No more buffalo, blue skies or open road
No more rodeo, no more noise
Take this Cadillac, park it out in back
Mama’s calling. Put away the toys
– James McMurtry
You’ve seen them on the hillside beneath Bass Lake Grade, broad-shouldered ruminators from another time and place, their massive, bushy heads cropping grass on the hillside.
Each spring we waited for the birth announcement scrawled on plywood, “It’s three girls.”
But no more. After 40 years, “Buffalo Will” Neunam gave up his herd in December.
In a nod to modernity, Neunam sold his buffalo on eBay. “A cow and her calf go for about $1,500,” he said by phone. “I should have got more for the big bull, but it was a package deal.”
Neunam, a fit 79-year-old with a weathered face, knew that transporting 15 bison, including the 1,500 pound alpha bull (aptly named Ornery), wouldn’t be easy. The buyer’s buffalo transporter showed up with two trailers and too much attitude shortly before Christmas.
Neunam lured his old friend Ornery into his “catch corral” with food and was preparing to goad the bull into the first trailer when the driver dismissed him.
“He told me he’d take care of it,” said Neunam. “He had that cowboy mentality, thought he could do anything.”
Neunam attributes his affection for bison to the Cherokee and Cree blood in his veins, which may also explain his distain for “know-it-all cowboys,” like the driver, who entered the catch pen with a sheet of thick plywood, determined to force “Ornery” into the trailer.
The ensuing brawl lasted more than an hour. It’s not hard to imagine Neunam rooting for the bison.
“That bull threw him up in the air three times,” said an amused Neunam. “He had him on the ground and could easily have gored him but didn’t.”
The driver later complained that the bull broke his arm, a claim the Neunam doubts. “He just needed an excuse because that bull got the best of him.”
They settled on loading the cows first, a strategy that backfired when a calf got separated from its distraught mom, causing the still-angry bull to push through Neunam’s patchwork field fence to rectify the wrong.
The driver fled with an epitaph, vowing never to return.
Neunam subsequently found Donnie, an experienced cattle hauler who took a calmer approach, baiting the herd into the trailer with far less histrionics.
Neunam admitted that keeping the herd safe, healthy and contained on his 33-acre El Dorado Hills Ranch was a struggle at times.
Every day he put on his rubber boots and hiked into the pasture to feed the herd, pitching flakes of hay over a fence that a series of belligerent bulls abused over the herd’s 40-year history.
The problem, said Neunam, is that the grass on the other side of the fence looked greener when they were hungry. The beasts could push through his field fencing at any time, and did so on several occasions over the years, thankfully never getting onto the freeway.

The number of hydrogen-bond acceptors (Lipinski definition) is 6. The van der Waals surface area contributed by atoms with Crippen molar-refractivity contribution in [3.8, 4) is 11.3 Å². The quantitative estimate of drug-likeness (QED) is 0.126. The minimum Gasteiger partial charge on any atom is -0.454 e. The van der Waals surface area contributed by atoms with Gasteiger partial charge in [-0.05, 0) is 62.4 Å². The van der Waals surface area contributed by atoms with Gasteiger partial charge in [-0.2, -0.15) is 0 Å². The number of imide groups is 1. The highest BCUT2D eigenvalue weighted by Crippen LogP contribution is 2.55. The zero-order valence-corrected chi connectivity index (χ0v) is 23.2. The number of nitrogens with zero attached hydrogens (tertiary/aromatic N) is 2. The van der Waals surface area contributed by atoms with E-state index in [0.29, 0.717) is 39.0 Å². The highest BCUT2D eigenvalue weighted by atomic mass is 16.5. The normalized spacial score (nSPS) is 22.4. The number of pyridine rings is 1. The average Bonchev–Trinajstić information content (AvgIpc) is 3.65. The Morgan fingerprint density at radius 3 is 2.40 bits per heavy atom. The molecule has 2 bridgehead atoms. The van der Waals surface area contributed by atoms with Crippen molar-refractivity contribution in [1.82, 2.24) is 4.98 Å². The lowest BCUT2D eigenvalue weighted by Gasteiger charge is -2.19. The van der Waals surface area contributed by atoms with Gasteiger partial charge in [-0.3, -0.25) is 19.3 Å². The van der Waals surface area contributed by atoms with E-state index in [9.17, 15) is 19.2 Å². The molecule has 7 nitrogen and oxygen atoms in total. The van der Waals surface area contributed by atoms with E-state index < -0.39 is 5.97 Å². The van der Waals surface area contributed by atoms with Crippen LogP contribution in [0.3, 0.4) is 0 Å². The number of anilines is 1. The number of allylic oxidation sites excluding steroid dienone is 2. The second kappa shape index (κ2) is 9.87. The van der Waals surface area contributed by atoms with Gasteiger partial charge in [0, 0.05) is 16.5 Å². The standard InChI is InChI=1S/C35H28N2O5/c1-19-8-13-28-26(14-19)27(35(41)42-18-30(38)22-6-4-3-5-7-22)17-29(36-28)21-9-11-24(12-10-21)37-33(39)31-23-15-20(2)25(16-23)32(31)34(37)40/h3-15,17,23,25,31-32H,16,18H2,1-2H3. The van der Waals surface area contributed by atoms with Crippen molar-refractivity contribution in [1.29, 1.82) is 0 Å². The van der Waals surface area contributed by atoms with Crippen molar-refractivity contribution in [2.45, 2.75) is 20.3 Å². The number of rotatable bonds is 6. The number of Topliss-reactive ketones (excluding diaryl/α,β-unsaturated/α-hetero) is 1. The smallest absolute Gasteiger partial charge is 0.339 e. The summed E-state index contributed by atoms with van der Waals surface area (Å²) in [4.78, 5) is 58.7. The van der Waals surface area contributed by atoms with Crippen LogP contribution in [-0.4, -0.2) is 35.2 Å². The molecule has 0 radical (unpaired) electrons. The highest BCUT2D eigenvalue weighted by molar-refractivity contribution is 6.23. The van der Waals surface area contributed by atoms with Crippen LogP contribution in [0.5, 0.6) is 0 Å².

To keep his buffalo from roaming, Neunam spoiled them with generous portions of hay, about two bales per day, and special treats — loaves of stale bread donated by the food bank.
When the price of hay rose to $22 per bale, Neunam said he knew it was time. He and his wife Marlyn live on a fixed income, too much of which was going toward the care and feeding of bison.
In 2010 friends of the buffalo threw a “buffalo benefit” for Neunam that helped pay the feed bill for a while. He tried to find buffalo sponsors over the years, but nothing ever worked out long term.
“We’re not destitute or anything like that,” he said. “I just had to be realistic. If something happened to me I couldn’t expect my wife to take care of these guys.”
Neunam is a retired iron worker and a jazz cat. In the 1960s he routinely performed at Sacramento’s hippest nightspots; the El Rancho in West Sacramento, the Sacramento Inn and The Town and Country Inn, playing guitar, singing or playing bass.
He also gigged in Lake Tahoe’s active casino lounge scene, and wistfully recalls heady times when “Sinatra was at Cal-Neva, Wayne Newton was working the lounge at Harvey’s, and I was at the High Sierra lounge (now the Horizon).”
He never pretended to be in Newton or Sinatra’s league, but says he was known around town as a crooner, the “white Nat King Cole.”
Neunam regularly performed at Powell’s Steamer Company in Placerville on Sunday afternoons. A recent format switch to rock music left Neunam and his fellow jazz cats without a venue. Boo.
He loved sharing the bison experience, especially with children. Over the years many classrooms were on the fence line gaping at the majestic prairie creatures.
One story Neunam loves to tell has “a hundred school kids lined up at the fence there, with me out in the soggy field with the buffalo, explaining how unpredictable they can be.”
A young bull decided it was a good time to “show” what Neunam was “telling.”
“That bull just let out after me,” he said. Smiling at the memory, he described his younger self scrambling desperately on the wet grass in slippery new cowboy boots worn specifically for the occasion.
“I was dancing around a pole out there one step ahead of this mean bull. He just about got me,” he said. “Those kids’ eyes were big as saucers.”
The bison now live on a Lake of the Pines ranch. The buyer invited Neunam to visit his herd any time, but he hasn’t yet taken the offer.
With a garage full of Native American art projects, a ranch littered with old cars and tractors in various states of suspended animation, a vintage World War II fighter plane in pieces and a 40-year-old honey-do list, he has plenty to keep him busy.
Neunam also plans to take Marlyn on a vacation, something that’s been difficult and rare during the 40-year reign of the buffalo.
“Sure, I miss ‘em,” he said, “But it’s time to move on.”